Advertisement

Radical changes needed in ASU athletic department: Opinion

All national championships are not created equal.

Make no mistake about it. They are all great and the one recently won by the Sun Devils men's swimming team in dominant fashion is worth applauding, particularly because not long ago administration got rid of the sport.

The calendar has flipped from March to April and still, no signs of a new athletic director being named at Arizona State even though it was back in November that Ray Anderson stepped down. As soon as one is named that person needs to do everything in their power to get the school's higher profile sports the resources to be more competitive as the school transitions to the Big 12 for the coming school year.

It is nice that the school excels in the so-called minor sports. Not only is the men's swimming program among the nation's elite programs, but so are the men's and women's golf teams. The wrestling team, headed by Zeke Jones, finished sixth at the NCAA championships and boasted an individual champion in Richie Figueroa.

The ice hockey team spent much of its season nationally ranked, climbing as high as tenth. Men's track and field was fifth in the 2023 national competition. This year's meet is still to come.

Women's gymnastics and beach volleyball are nationally ranked with the beach volleyball team registering the most notable win of its short existence when it upset No. 2 Stanford earlier this season.

ASU is the reigning national champion in triathlon, sort of. It's not quite an NCAA sport yet, although that could be sanctioned as one in the next year.

The problem is that those sports fail to bring in money; they lose money. They don't bring in headlines either. You need money from revenue sports to fund others that are not self-sufficient. It's in everyone's best interest for the major sports to thrive.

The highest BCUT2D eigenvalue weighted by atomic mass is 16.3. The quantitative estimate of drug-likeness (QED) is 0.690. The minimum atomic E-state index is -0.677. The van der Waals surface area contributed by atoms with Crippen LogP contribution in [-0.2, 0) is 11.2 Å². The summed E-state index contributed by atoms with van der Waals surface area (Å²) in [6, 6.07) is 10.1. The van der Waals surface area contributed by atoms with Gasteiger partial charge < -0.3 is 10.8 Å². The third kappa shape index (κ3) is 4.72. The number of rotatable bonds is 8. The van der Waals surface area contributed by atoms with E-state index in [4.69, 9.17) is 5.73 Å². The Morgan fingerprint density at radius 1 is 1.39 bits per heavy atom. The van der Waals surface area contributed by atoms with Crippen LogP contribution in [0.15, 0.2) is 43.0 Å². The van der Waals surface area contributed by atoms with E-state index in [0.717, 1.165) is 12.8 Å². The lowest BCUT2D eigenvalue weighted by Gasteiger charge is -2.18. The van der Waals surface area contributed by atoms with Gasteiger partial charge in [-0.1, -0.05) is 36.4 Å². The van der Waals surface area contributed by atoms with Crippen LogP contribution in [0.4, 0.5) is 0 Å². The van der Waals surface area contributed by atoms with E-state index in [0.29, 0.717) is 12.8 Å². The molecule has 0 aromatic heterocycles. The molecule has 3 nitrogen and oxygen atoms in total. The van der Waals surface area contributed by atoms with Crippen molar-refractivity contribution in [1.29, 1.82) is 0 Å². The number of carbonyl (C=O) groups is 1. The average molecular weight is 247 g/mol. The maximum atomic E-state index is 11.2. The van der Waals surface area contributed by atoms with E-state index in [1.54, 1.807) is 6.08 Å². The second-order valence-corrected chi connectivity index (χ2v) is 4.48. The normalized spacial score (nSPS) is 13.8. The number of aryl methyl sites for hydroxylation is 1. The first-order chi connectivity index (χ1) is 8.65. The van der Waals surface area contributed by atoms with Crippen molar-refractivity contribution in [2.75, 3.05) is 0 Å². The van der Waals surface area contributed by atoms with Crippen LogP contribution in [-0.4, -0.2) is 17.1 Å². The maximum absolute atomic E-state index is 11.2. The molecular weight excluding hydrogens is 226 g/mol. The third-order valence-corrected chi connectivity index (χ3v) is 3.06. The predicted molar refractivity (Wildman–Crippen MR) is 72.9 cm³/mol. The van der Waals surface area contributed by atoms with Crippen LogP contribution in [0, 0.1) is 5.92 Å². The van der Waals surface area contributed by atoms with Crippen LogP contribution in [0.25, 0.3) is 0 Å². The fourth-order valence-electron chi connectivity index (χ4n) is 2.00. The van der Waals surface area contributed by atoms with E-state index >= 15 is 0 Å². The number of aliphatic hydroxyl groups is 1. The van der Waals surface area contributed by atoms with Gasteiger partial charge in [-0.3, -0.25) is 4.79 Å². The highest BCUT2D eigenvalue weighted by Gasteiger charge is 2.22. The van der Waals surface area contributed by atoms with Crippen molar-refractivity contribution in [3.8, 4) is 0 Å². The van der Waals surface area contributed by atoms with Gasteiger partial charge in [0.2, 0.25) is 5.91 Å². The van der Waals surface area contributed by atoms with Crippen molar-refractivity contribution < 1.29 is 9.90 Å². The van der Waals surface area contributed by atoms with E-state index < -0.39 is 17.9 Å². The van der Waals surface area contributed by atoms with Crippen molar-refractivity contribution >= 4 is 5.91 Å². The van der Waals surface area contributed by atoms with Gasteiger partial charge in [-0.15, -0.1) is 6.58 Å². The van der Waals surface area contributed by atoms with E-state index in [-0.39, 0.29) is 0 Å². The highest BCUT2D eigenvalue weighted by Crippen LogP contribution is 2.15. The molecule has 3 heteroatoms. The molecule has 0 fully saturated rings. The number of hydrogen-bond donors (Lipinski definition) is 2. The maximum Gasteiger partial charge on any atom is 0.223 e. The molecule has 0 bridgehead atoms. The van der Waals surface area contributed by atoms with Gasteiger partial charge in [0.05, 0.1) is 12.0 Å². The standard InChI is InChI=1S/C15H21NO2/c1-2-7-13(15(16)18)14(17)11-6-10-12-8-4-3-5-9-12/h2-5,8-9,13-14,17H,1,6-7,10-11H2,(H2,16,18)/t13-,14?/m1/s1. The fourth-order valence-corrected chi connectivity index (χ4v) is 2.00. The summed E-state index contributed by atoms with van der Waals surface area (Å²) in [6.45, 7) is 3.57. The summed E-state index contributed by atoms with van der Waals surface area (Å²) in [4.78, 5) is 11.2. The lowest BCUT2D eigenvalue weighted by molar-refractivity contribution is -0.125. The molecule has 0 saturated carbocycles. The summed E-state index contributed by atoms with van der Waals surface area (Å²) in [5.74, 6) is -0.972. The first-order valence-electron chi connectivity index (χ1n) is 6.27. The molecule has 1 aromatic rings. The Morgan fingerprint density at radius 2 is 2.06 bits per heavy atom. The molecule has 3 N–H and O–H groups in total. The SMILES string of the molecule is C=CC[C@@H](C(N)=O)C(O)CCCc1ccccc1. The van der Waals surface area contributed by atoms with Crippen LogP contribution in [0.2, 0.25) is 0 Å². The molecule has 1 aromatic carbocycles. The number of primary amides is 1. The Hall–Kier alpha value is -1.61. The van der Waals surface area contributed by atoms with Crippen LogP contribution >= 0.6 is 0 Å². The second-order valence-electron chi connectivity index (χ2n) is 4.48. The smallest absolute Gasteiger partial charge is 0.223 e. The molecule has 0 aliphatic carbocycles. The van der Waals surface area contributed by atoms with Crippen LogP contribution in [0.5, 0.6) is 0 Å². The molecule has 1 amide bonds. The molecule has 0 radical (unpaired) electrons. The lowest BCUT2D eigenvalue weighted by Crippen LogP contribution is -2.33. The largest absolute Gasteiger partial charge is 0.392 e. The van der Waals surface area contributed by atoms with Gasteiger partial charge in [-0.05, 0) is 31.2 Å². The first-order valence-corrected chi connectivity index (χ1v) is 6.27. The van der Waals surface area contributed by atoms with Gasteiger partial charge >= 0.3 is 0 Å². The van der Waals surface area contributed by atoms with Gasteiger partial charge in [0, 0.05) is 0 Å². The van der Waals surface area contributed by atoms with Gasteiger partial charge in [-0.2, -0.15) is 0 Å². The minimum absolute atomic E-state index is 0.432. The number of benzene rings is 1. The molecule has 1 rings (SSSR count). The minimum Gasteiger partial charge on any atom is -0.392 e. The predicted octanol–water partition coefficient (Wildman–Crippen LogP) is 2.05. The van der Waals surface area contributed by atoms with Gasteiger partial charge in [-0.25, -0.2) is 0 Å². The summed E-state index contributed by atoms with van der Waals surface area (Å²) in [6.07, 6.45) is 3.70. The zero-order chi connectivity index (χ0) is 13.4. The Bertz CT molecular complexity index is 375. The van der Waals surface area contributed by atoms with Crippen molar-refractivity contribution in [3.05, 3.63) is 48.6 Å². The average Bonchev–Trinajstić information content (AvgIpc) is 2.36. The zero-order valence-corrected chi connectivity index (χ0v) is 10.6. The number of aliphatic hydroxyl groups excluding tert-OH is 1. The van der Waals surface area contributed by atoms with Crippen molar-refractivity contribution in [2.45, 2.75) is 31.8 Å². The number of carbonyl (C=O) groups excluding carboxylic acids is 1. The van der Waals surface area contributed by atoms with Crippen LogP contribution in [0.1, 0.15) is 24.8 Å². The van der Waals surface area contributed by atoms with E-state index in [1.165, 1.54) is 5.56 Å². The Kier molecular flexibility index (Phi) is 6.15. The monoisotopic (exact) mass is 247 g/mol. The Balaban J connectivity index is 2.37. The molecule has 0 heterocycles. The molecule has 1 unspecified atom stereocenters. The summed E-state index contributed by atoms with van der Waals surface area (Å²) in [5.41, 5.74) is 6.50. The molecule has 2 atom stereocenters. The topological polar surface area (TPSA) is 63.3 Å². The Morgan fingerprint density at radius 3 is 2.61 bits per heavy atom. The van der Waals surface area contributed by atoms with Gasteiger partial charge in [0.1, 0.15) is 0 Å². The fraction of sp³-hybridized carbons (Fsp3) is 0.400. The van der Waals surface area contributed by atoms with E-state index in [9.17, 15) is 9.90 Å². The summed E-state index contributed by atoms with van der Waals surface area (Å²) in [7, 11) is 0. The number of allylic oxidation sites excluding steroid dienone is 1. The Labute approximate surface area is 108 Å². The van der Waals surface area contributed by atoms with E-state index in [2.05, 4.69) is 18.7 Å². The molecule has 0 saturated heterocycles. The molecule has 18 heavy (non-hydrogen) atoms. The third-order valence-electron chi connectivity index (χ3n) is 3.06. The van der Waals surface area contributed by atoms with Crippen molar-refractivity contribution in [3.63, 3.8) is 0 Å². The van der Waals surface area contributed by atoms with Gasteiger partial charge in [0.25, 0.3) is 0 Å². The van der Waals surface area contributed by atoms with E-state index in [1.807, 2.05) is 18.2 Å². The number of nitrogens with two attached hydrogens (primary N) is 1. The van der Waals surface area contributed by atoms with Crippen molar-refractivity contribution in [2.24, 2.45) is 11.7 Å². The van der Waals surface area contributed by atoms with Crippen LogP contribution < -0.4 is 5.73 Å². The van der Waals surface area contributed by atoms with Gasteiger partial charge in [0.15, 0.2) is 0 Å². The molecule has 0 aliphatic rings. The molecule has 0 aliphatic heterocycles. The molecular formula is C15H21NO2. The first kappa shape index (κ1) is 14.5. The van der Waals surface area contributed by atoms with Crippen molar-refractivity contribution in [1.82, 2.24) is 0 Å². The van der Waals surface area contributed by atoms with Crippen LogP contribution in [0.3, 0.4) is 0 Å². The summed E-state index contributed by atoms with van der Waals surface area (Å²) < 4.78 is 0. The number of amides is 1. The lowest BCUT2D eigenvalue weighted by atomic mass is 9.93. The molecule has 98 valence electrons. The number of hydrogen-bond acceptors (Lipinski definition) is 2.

The football team is working off back-to-back 3-9 seasons — the worst two-year spell in school history. The good news is that football supporters have rallied behind Kenny Dillingham, who is just coming into his second year as head coach. As a Valley native and former student at the university, he has a vested interest and burning desire to get the program back to being relevant.

The school has been woefully behind the curve when it comes to the NIL situation, which has resulted in mass player defections in the sports that matter.

The basketball programs are struggling. The women's program is a combined 19-40 overall and 4-32 in Pac-12 play over the last two seasons, although an exorbitant number of injuries have been a factor.

Men's basketball is hit-and-miss. Coach Bobby Hurley's squad was a disappointing 14-18 in the past season, but it was 23-13 with an NCAA tournament win a year ago. It has made three postseason trips in the last five opportunities, a stretch that had not been accomplished in 40 years. That hasn't seemed to appease the fan base which would like to see a deeper playoff run or a new head coach.

And it could get worse. Despite not getting a team past the Elite Eight, men's basketball is considered the premier sport in the Big 12. If the ASU program can't finish in the upper tier of the Pac-12, it will be hard-pressed to do so in its new conference.